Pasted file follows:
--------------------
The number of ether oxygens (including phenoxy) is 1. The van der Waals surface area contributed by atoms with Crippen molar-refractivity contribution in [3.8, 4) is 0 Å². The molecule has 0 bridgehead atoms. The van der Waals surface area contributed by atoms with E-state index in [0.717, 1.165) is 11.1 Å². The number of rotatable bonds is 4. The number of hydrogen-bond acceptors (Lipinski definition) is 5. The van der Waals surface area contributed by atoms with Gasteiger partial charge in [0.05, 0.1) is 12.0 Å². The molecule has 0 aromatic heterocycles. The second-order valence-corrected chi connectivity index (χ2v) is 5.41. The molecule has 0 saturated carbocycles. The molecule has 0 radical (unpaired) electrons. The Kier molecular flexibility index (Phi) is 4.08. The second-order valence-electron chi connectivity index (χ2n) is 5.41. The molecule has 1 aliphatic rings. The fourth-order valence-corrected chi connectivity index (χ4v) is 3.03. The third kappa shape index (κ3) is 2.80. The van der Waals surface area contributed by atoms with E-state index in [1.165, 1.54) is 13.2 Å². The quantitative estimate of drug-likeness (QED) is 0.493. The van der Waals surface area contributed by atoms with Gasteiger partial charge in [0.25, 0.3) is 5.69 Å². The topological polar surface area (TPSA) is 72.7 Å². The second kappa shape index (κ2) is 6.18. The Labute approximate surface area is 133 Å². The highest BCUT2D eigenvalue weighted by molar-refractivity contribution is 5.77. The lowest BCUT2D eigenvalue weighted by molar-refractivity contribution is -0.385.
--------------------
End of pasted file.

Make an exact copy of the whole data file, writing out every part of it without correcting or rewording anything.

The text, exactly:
The number of ether oxygens (including phenoxy) is 1. The van der Waals surface area contributed by atoms with Crippen molar-refractivity contribution in [3.8, 4) is 0 Å². The molecule has 0 bridgehead atoms. The van der Waals surface area contributed by atoms with E-state index in [0.717, 1.165) is 11.1 Å². The number of rotatable bonds is 4. The number of hydrogen-bond acceptors (Lipinski definition) is 5. The van der Waals surface area contributed by atoms with Gasteiger partial charge in [0.05, 0.1) is 12.0 Å². The molecule has 0 aromatic heterocycles. The second-order valence-corrected chi connectivity index (χ2v) is 5.41. The molecule has 0 saturated carbocycles. The molecule has 0 radical (unpaired) electrons. The Kier molecular flexibility index (Phi) is 4.08. The second-order valence-electron chi connectivity index (χ2n) is 5.41. The molecule has 1 aliphatic rings. The fourth-order valence-corrected chi connectivity index (χ4v) is 3.03. The third kappa shape index (κ3) is 2.80. The van der Waals surface area contributed by atoms with E-state index in [1.165, 1.54) is 13.2 Å². The quantitative estimate of drug-likeness (QED) is 0.493. The van der Waals surface area contributed by atoms with Gasteiger partial charge in [0.25, 0.3) is 5.69 Å². The topological polar surface area (TPSA) is 72.7 Å². The second kappa shape index (κ2) is 6.18. The Labute approximate surface area is 133 Å². The highest BCUT2D eigenvalue weighted by molar-refractivity contribution is 5.77. The lowest BCUT2D eigenvalue weighted by molar-refractivity contribution is -0.385.